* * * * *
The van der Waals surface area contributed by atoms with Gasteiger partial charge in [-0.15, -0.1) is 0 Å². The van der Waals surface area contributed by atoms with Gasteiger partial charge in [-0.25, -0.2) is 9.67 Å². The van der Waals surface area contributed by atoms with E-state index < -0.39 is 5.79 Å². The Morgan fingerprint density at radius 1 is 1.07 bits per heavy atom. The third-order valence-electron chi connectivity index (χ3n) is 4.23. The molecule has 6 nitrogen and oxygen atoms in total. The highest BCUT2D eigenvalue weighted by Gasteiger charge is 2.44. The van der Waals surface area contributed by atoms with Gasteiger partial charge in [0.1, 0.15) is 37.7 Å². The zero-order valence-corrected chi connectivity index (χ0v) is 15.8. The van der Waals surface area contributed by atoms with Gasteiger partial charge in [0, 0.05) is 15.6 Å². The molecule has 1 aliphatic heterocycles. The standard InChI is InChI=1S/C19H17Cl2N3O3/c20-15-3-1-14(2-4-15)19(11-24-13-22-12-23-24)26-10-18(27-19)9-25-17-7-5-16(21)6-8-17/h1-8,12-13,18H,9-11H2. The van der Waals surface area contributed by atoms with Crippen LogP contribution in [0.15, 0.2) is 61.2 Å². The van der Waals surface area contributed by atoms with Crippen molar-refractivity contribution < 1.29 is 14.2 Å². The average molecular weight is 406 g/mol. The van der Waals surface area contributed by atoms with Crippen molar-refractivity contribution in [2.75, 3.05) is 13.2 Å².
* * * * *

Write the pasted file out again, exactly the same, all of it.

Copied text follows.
The van der Waals surface area contributed by atoms with Gasteiger partial charge in [-0.15, -0.1) is 0 Å². The van der Waals surface area contributed by atoms with Gasteiger partial charge in [-0.25, -0.2) is 9.67 Å². The van der Waals surface area contributed by atoms with E-state index < -0.39 is 5.79 Å². The Morgan fingerprint density at radius 1 is 1.07 bits per heavy atom. The third-order valence-electron chi connectivity index (χ3n) is 4.23. The molecule has 6 nitrogen and oxygen atoms in total. The highest BCUT2D eigenvalue weighted by Gasteiger charge is 2.44. The van der Waals surface area contributed by atoms with Gasteiger partial charge in [0.1, 0.15) is 37.7 Å². The zero-order valence-corrected chi connectivity index (χ0v) is 15.8. The van der Waals surface area contributed by atoms with Gasteiger partial charge in [0, 0.05) is 15.6 Å². The molecule has 1 aliphatic heterocycles. The standard InChI is InChI=1S/C19H17Cl2N3O3/c20-15-3-1-14(2-4-15)19(11-24-13-22-12-23-24)26-10-18(27-19)9-25-17-7-5-16(21)6-8-17/h1-8,12-13,18H,9-11H2. The van der Waals surface area contributed by atoms with Crippen LogP contribution in [0.15, 0.2) is 61.2 Å². The van der Waals surface area contributed by atoms with Crippen molar-refractivity contribution < 1.29 is 14.2 Å². The average molecular weight is 406 g/mol. The van der Waals surface area contributed by atoms with Crippen molar-refractivity contribution in [2.75, 3.05) is 13.2 Å².